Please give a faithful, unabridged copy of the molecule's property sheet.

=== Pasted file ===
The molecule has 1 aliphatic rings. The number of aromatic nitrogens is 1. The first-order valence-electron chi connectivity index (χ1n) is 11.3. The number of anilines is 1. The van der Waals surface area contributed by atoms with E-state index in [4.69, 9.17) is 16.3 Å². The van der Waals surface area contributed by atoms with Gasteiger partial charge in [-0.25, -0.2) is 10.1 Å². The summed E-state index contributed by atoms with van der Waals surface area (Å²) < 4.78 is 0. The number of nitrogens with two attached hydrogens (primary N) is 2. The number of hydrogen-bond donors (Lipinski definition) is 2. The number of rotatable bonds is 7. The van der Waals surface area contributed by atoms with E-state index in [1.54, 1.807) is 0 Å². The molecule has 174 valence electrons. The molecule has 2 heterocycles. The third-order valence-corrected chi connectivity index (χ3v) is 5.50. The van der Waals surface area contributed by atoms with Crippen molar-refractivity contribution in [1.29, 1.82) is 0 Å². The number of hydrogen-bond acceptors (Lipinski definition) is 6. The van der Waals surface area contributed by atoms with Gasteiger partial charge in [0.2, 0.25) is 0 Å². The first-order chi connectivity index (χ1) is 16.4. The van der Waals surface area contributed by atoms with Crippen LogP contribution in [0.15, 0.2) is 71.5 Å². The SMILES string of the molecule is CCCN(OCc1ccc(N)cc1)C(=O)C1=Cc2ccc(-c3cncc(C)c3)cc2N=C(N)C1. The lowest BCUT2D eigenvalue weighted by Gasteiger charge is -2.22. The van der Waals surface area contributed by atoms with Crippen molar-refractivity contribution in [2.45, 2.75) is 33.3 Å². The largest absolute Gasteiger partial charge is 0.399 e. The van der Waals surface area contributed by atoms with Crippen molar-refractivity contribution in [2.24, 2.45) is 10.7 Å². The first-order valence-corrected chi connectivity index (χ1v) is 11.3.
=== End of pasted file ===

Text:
The molecule has 1 aliphatic rings. The number of aromatic nitrogens is 1. The first-order valence-electron chi connectivity index (χ1n) is 11.3. The number of anilines is 1. The van der Waals surface area contributed by atoms with E-state index in [4.69, 9.17) is 16.3 Å². The van der Waals surface area contributed by atoms with Gasteiger partial charge in [-0.25, -0.2) is 10.1 Å². The summed E-state index contributed by atoms with van der Waals surface area (Å²) < 4.78 is 0. The number of nitrogens with two attached hydrogens (primary N) is 2. The number of hydrogen-bond donors (Lipinski definition) is 2. The number of rotatable bonds is 7. The van der Waals surface area contributed by atoms with E-state index in [1.54, 1.807) is 0 Å². The molecule has 174 valence electrons. The molecule has 2 heterocycles. The third-order valence-corrected chi connectivity index (χ3v) is 5.50. The van der Waals surface area contributed by atoms with Crippen molar-refractivity contribution in [1.29, 1.82) is 0 Å². The number of hydrogen-bond acceptors (Lipinski definition) is 6. The van der Waals surface area contributed by atoms with Gasteiger partial charge in [0.2, 0.25) is 0 Å². The first-order chi connectivity index (χ1) is 16.4. The van der Waals surface area contributed by atoms with Crippen LogP contribution in [0.15, 0.2) is 71.5 Å². The SMILES string of the molecule is CCCN(OCc1ccc(N)cc1)C(=O)C1=Cc2ccc(-c3cncc(C)c3)cc2N=C(N)C1. The lowest BCUT2D eigenvalue weighted by Gasteiger charge is -2.22. The van der Waals surface area contributed by atoms with Crippen molar-refractivity contribution in [2.45, 2.75) is 33.3 Å². The largest absolute Gasteiger partial charge is 0.399 e. The van der Waals surface area contributed by atoms with Crippen molar-refractivity contribution in [2.24, 2.45) is 10.7 Å². The first-order valence-corrected chi connectivity index (χ1v) is 11.3.